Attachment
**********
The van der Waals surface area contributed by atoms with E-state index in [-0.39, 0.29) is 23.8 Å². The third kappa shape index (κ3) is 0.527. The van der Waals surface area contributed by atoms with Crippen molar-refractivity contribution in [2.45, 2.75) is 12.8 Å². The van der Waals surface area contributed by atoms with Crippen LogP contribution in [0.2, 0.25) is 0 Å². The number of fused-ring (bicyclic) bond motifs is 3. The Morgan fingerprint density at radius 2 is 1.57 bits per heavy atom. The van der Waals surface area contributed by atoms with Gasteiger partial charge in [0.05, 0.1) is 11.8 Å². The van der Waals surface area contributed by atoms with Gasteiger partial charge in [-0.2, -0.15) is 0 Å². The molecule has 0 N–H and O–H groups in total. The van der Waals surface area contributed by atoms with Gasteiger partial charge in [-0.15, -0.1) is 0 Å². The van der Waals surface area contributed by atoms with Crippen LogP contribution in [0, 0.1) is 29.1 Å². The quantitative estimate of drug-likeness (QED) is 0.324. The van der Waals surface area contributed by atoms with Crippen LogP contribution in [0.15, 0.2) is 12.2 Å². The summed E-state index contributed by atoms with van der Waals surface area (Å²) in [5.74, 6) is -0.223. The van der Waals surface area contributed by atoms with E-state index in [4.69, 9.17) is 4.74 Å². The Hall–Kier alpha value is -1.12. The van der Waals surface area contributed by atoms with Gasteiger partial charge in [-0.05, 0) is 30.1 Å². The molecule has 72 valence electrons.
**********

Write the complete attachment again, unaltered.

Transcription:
The van der Waals surface area contributed by atoms with E-state index in [-0.39, 0.29) is 23.8 Å². The third kappa shape index (κ3) is 0.527. The van der Waals surface area contributed by atoms with Crippen molar-refractivity contribution in [2.45, 2.75) is 12.8 Å². The van der Waals surface area contributed by atoms with Crippen LogP contribution in [0.2, 0.25) is 0 Å². The number of fused-ring (bicyclic) bond motifs is 3. The Morgan fingerprint density at radius 2 is 1.57 bits per heavy atom. The van der Waals surface area contributed by atoms with Gasteiger partial charge in [0.05, 0.1) is 11.8 Å². The van der Waals surface area contributed by atoms with Gasteiger partial charge in [-0.2, -0.15) is 0 Å². The molecule has 0 N–H and O–H groups in total. The van der Waals surface area contributed by atoms with Gasteiger partial charge in [-0.15, -0.1) is 0 Å². The van der Waals surface area contributed by atoms with Crippen LogP contribution in [0, 0.1) is 29.1 Å². The quantitative estimate of drug-likeness (QED) is 0.324. The van der Waals surface area contributed by atoms with Crippen LogP contribution in [0.15, 0.2) is 12.2 Å². The summed E-state index contributed by atoms with van der Waals surface area (Å²) in [5.74, 6) is -0.223. The van der Waals surface area contributed by atoms with E-state index in [4.69, 9.17) is 4.74 Å². The Hall–Kier alpha value is -1.12. The van der Waals surface area contributed by atoms with Gasteiger partial charge in [-0.05, 0) is 30.1 Å². The molecule has 72 valence electrons.